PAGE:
• Family Life Weekend to Remember

        • Judy and I attend the Family Life Weekend to Remember event in Hershey, PA every February

        • It is our way of making sure our marriage is “tuned up”

        • The one thing I really appreciate about the teaching over that weekend is that every couple is moving in one of two ways – either towards isolation or oneness.

        • They give every couple the opportunity to move towards oneness in multiple ways (activities to do after each session and a date night on Saturday night)


  • WE

    • Not really connecting

        • There is a misconception in our current technological age that we are connecting with more people, because of social media

        • Unfortunately, those connections are not always healthy and some of them are even “real”

        • We are looking for connection through “likes,” “follows,” “shares,” “comments,” “subscribers,” etc.

    • Wanting to connect

        • This shows us that people want to be connected

        • They want to be liked

        • They want to know that people value their ideas, thoughts, and opinions

        • They want to be loved and to be a part of a community


In Acts 2:42-47 the church is Jerusalem is formed right after Peter shares the Gospel on what we now call the Day of Pentecost. ​​ There were 3,000 people who became Christians that day. ​​ What was it going to take for the existing Christians and this newly formed church to be healthy? ​​ Luke outlines that for us. ​​ He wants us understand that...


BIG IDEA – Our actions toward one another shows our community that this is a place to belong.


A healthy church is one that is W.E.L.L. (Worshipping, Evangelistic, Loving, and Learning). ​​ [I have to let you know that Pastor Marc came up with this acronym. ​​ He is very gifted at doing that!].


We are going to look at all four of those attributes today, but we’ll be looking at them in the order they appear in the text.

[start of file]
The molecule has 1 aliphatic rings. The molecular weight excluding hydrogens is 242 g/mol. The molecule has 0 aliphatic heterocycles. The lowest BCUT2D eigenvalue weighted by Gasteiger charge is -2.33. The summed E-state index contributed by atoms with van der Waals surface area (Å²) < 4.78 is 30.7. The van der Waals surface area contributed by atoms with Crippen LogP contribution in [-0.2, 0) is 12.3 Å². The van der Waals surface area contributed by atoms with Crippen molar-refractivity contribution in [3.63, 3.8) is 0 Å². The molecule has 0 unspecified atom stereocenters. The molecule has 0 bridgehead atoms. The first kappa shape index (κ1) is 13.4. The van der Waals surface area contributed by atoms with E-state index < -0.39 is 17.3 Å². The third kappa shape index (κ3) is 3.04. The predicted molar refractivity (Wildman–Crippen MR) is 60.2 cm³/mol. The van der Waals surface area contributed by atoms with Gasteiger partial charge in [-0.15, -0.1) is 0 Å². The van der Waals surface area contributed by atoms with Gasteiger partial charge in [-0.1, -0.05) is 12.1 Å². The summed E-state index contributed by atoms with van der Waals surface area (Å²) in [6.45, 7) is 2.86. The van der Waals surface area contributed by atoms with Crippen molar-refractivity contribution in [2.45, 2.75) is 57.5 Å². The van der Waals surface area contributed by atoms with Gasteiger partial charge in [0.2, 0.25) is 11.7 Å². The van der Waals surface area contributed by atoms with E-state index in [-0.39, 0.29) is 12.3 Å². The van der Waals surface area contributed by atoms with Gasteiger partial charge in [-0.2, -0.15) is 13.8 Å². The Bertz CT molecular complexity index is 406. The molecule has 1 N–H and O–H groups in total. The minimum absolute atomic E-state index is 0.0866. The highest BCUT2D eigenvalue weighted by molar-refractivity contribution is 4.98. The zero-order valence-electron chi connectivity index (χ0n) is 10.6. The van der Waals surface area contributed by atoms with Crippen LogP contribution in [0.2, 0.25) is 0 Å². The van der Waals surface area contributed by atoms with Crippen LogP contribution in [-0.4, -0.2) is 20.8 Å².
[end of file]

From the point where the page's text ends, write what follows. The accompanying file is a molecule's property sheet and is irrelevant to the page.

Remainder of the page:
Let’s pray


  • GOD (Acts 2:42-47; Romans 12:10)

    • John Stott’s commentary, The Bible Speaks Today, The Message of Acts, beautifully outlines these six verses – I’ve used his headers for the four points this morning [Stott, 82-86]

    • PRINCIPLE – Healthy churches pay careful attention to teaching, fellowship, prayer, and witness. ​​ [Gangel, Holman New Testament Commentary, Acts, 33]

    • Learning Church (Acts 2:42a, 43)

        • The first thing that these new believers did was devote themselves to the apostles’ teaching

          • The Greek word for “devoted” means “to be firm, persevere, remain faithful to a person or task. ​​ In regard to prayer, the idea is constant diligence, effort that never lets up, confident waiting for results.” ​​ [Rogers & Rogers, The New Linguistic and Exegetical Key to the Greek New Testament, 233]

          • The construction of the participle is such that it stresses a continual, ongoing action

          • The NASB has this construction in its translation, They were continually devoting themselves to . . .

          • The devotion these new believers had was to all four things listed there (teaching, fellowship, breaking of bread, and prayer)

        • First Century

          • The apostles were probably teaching the following things:

            • The person and work of Jesus Christ (Son of God, perfect/without sin, death, burial, resurrection, and ascension)

            • The way of salvation (by grace, through faith in Jesus)

            • How Jesus was concealed in the Old Testament, but had fulfilled what the prophets had said

            • The importance of a Christian witness

            • Matthew 28:19-20, Therefore go and make disciples of all nations, baptizing them in the name of the Father and of the Son and of the Holy Spirit, and teaching them to obey everything I have commanded you. ​​ And surely I am with you always, to the very end of the age.

              • These are the marching orders of every Christian given to the disciples when Jesus returned to heaven

              • Here at Idaville Church we summarize these two verses into a three-phrase tag line

              • Pursue Disciples, Grow Disciples, Multiply Disciples

            • The teaching of the apostles would have included obedience to everyone of Jesus’ commands

            • The apostles’ teaching was authenticated by the many wonders and miraculous signs they were able to do